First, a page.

Crook County HS students race to build hydrogen-fueled car
Bend's Pacific Crest Middle School also part of Toyota-sponsored project
PRINEVILLE, Ore. (KTVZ) -- The future is now. Seven students in the Career in Technical Education, or CTE, program at Crook County High School are building a remote-control car fueled by hydrogen.
"Hydrogen is a really efficient and eco-friendly source of fuel for cars and stuff,” Mason Coffer, a sophomore and youngest of the group, said Wednesday. “That's why we're doing this."
Thanks to a grant from Toyota, these students in the new Robotics and Computer Science sector of the CTE program get to share this rare opportunity.
"It seems so far-fetched for a small town like this, but it's really cool," said Kelci Hale, one of two seniors in the group.
Toyota sponsored 75 middle and high schools on the West Coast to build this hydrogen fuel cell race car. Only two are located outside of California, and they're both in Central Oregon -- Crook County High School in Prineville and Pacific Crest Middle School in Bend.
"When we were talking about the opportunity, it was strictly for those California schools only," said Jason Wilkinson, general manager of Kendall Toyota in Bend. "Man, we really wanted to be a part of it. So, we worked really hard, and our Portland region supported us to help talk to the people we needed to get this up in Oregon."
Jason Mumm, professor of the Robotics and Computer Science class, added, "It's just something that you don't -- when they bring it to you, you don't pass it up. It's more for the kids. It's opportunities for them to learn and practice and take skills with them beyond high school."
At the beginning of the semester, the class received a hydrogen cell kit. Among other parts, it comes complete with four hydrogen cells, a battery and a frame.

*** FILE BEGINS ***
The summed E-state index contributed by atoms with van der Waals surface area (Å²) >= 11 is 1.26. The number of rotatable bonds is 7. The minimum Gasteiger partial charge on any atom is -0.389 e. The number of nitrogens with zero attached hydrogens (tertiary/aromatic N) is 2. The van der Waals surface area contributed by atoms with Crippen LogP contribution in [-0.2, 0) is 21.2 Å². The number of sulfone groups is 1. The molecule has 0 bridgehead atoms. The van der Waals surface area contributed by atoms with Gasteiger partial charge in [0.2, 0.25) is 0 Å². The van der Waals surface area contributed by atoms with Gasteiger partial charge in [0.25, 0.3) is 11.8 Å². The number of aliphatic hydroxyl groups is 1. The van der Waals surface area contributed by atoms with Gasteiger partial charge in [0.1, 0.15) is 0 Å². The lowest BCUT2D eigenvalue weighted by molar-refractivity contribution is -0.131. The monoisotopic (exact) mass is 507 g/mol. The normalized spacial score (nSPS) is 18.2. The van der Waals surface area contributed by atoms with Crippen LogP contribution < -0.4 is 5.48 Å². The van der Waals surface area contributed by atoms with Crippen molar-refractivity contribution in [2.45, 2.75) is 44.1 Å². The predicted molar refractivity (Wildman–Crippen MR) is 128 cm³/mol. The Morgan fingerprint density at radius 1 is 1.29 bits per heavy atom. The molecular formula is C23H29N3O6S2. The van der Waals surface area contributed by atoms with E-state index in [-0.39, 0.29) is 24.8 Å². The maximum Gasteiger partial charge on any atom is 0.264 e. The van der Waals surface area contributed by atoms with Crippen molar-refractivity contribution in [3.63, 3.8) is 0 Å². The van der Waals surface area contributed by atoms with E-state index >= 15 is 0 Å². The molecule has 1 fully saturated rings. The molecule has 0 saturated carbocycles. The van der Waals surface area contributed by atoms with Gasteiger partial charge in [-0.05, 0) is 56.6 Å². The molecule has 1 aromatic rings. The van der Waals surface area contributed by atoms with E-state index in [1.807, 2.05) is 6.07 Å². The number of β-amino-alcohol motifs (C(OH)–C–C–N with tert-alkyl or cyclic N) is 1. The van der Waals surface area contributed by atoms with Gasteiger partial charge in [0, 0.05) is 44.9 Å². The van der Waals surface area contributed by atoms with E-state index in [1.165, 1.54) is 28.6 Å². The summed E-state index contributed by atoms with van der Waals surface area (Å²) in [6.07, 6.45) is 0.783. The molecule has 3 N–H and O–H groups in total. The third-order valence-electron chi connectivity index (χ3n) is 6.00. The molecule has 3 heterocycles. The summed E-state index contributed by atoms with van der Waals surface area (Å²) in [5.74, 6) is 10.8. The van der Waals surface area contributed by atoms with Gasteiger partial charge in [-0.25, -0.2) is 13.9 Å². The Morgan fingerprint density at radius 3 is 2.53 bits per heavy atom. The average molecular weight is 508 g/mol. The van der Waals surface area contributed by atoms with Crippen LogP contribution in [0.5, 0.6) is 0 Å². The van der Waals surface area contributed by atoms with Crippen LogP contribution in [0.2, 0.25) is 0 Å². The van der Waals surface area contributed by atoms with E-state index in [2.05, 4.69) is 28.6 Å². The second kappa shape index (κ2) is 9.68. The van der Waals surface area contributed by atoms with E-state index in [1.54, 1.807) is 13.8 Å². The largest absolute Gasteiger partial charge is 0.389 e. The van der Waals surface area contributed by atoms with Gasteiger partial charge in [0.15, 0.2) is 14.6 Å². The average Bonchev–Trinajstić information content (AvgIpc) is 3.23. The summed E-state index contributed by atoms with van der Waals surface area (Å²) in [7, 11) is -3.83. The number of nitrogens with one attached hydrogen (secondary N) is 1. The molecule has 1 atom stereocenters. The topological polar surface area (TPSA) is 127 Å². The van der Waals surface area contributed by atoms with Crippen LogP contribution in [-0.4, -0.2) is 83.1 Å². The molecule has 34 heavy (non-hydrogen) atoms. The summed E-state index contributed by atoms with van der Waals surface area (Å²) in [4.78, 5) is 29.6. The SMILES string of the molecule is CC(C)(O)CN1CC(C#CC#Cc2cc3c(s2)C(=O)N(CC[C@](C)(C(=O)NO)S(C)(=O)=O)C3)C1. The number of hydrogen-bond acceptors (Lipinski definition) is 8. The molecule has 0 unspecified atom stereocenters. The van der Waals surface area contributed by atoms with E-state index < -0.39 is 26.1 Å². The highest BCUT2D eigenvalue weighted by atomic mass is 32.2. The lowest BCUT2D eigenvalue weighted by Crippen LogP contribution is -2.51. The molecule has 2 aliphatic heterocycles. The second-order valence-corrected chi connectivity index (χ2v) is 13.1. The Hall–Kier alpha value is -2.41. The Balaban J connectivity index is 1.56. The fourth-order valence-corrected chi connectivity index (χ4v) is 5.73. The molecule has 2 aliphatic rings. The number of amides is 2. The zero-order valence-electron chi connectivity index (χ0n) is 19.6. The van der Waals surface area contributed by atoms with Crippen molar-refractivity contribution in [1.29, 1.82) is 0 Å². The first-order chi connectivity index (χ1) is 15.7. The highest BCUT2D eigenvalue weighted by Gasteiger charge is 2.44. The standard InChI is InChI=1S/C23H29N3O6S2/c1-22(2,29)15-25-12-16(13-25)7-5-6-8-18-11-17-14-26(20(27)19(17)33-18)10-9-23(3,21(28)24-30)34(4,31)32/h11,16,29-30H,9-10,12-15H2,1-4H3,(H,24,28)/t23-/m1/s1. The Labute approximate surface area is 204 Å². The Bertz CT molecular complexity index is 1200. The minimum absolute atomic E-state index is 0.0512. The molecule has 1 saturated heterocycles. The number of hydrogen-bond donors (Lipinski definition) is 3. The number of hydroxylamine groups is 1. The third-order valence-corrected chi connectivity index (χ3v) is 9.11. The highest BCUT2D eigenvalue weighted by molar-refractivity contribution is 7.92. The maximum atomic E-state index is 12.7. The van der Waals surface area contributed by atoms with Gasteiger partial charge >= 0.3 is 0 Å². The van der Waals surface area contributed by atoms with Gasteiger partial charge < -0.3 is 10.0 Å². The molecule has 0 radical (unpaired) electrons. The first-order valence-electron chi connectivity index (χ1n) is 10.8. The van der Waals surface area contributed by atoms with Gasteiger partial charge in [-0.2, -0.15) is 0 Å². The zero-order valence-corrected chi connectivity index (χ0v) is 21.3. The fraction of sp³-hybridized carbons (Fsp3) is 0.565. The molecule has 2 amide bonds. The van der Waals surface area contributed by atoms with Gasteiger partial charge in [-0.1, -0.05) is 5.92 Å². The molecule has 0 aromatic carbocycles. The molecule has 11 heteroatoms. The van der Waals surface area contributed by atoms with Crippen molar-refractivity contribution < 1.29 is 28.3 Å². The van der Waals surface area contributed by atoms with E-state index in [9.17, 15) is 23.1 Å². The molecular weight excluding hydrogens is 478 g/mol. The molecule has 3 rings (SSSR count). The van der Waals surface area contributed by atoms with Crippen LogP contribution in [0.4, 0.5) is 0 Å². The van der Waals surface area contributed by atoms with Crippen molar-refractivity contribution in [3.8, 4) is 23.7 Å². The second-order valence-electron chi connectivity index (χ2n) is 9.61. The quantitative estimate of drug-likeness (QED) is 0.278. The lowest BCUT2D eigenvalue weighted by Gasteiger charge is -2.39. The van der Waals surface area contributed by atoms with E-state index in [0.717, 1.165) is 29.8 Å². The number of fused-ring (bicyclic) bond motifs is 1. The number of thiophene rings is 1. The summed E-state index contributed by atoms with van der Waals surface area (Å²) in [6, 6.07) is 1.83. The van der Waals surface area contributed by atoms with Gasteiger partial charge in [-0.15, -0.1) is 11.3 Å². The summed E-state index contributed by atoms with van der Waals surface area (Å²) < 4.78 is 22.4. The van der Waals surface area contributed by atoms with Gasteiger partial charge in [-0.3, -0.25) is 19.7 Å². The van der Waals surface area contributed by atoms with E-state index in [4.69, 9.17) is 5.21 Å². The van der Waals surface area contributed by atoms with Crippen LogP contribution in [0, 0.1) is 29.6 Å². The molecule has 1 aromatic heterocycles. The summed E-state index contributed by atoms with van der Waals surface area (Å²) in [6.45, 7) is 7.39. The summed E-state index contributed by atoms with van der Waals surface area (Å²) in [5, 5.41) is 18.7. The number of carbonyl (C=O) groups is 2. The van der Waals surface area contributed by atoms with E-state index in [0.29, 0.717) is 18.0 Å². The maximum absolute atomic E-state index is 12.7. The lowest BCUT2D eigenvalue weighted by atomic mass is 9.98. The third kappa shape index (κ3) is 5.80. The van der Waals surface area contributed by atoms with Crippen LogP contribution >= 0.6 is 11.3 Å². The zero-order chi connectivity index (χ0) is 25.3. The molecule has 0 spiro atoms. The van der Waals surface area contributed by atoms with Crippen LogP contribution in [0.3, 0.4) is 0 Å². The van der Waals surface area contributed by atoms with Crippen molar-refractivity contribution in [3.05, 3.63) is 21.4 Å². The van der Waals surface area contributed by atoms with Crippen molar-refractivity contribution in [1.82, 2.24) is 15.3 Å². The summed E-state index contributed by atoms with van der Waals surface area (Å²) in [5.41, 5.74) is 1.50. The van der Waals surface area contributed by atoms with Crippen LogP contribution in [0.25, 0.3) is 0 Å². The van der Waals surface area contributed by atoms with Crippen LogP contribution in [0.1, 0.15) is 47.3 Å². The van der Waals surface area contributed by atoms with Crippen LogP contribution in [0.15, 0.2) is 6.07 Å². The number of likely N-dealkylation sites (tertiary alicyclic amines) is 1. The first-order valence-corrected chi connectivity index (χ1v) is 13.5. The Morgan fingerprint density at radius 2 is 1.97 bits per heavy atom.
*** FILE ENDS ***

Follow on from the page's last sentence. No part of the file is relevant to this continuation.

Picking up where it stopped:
"The idea is to use hydrogen to power your car, or to use the hydrogen here to power the battery to power the car," Mumm explained.
Of course, it did not come with any instructions, and these students are already a few steps behind, since the majority of other participating schools started the project months ago at the beginning of first semester.
The CCHS students have been working with YouTube videos to build the device.
"It's just like a step-by-step process of what we need to put on first, so we can put on other things later," Hale said.
According to Hale, the group is on Step 4 of about 22. They don't yet have a rendering of what the final product will look like, but Mumm said it will mimic the Mirai, Toyota's hydrogen fuel cell electric vehicle.
Jason Wilkinson, the general manager of Kendall Toyota in Bend, said, "We're always looking to get into that next level and be the first people into that next technology, and taking that technology that was so massive before and making it small enough to be able to put it into an RC (radio-controlled) car."
The ultimate goal is to compete in the Horizon Grand Prix World Finals in Prague. But first, they have to perform well in the regional qualifiers in Northern California in April. In order to be race-ready, these cars must be able to complete 200 laps in two hours. A lot needs to happen before that's possible.
"It's slow, but seeing the progress that we've gotten in the past week or two has been really amazing to see how far we can get,” Coffer said.
Now it's a race against time before they can race against competition.